With a dark brown and white mottled body, the yellow hornbill can be most easily identified by its startlingly bright yellow beak. It feeds mainly on the ground, with a staple diet of insects or termites, for which it uses its curved beak to probe inside the termite mound.Both male and female are identical, with the only marked difference being that the female has a smaller beak than the male.
They are mainly found in acacia woodland areas, and are extremely sociable birds, frequently living in groups of up to 12 members. If one group member starts calling, the call (a hollow sounding clucking noise) is often taken up by all the members of the group.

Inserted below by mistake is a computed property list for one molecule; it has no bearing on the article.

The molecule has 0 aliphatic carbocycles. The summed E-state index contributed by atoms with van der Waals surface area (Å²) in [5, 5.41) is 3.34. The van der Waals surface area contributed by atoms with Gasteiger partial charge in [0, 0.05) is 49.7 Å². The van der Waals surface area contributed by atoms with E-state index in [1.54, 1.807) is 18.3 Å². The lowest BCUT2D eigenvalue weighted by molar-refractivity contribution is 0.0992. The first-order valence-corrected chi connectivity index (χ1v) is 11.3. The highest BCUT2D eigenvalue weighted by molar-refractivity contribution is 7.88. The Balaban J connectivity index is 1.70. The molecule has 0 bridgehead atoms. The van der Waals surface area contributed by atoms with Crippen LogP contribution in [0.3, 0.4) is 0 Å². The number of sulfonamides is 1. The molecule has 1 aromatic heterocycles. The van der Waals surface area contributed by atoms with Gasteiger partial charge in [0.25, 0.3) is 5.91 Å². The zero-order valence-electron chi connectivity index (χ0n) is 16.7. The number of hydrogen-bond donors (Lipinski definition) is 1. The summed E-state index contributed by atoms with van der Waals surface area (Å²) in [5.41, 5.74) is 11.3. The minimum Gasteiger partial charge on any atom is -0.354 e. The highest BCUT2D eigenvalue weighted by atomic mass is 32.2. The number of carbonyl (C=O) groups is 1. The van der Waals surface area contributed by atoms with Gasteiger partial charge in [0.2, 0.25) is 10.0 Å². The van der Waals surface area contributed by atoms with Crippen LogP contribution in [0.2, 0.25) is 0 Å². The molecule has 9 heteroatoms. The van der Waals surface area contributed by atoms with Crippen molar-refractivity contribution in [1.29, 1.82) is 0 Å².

Females breed between September to March, and will lay between 2 to 5 eggs. The female will seal herself up in a hole in a tree prior to laying the eggs, and will shed all her feathers once fully sealed up.She relies solely on the male partner to bring her food while she incubates the eggs, which is about 24 days, and will only leave the nest once the hatchlings are half-grown. The young fledglings leave the parental nest after about 45 days. When courting, the male yellow hornbill will lower his head and fan out his wings, while calling to attract females.
- Greater Kudu
- Red Hartebeest